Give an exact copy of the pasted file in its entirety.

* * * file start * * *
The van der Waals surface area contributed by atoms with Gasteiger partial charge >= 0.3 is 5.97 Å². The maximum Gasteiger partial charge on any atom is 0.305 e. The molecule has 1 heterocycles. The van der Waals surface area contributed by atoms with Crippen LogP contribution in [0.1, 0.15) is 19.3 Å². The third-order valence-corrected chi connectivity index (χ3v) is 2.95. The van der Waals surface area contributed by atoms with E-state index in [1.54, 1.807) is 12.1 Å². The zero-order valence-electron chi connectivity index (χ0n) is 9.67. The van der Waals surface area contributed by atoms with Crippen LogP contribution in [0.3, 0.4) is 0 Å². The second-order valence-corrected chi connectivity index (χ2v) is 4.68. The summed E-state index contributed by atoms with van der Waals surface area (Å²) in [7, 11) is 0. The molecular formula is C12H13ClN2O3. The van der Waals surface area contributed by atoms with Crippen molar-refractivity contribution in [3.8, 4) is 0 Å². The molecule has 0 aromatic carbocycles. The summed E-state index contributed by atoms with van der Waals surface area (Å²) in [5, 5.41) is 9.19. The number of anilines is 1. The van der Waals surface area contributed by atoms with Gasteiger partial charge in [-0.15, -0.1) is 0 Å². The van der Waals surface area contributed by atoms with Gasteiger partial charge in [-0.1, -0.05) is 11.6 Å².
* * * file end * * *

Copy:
The van der Waals surface area contributed by atoms with Gasteiger partial charge >= 0.3 is 5.97 Å². The maximum Gasteiger partial charge on any atom is 0.305 e. The molecule has 1 heterocycles. The van der Waals surface area contributed by atoms with Crippen LogP contribution in [0.1, 0.15) is 19.3 Å². The third-order valence-corrected chi connectivity index (χ3v) is 2.95. The van der Waals surface area contributed by atoms with E-state index in [1.54, 1.807) is 12.1 Å². The zero-order valence-electron chi connectivity index (χ0n) is 9.67. The van der Waals surface area contributed by atoms with Crippen LogP contribution in [0.3, 0.4) is 0 Å². The second-order valence-corrected chi connectivity index (χ2v) is 4.68. The summed E-state index contributed by atoms with van der Waals surface area (Å²) in [7, 11) is 0. The molecular formula is C12H13ClN2O3. The van der Waals surface area contributed by atoms with Crippen molar-refractivity contribution in [3.8, 4) is 0 Å². The molecule has 0 aromatic carbocycles. The summed E-state index contributed by atoms with van der Waals surface area (Å²) in [5, 5.41) is 9.19. The number of anilines is 1. The van der Waals surface area contributed by atoms with Gasteiger partial charge in [-0.15, -0.1) is 0 Å². The van der Waals surface area contributed by atoms with Gasteiger partial charge in [-0.1, -0.05) is 11.6 Å².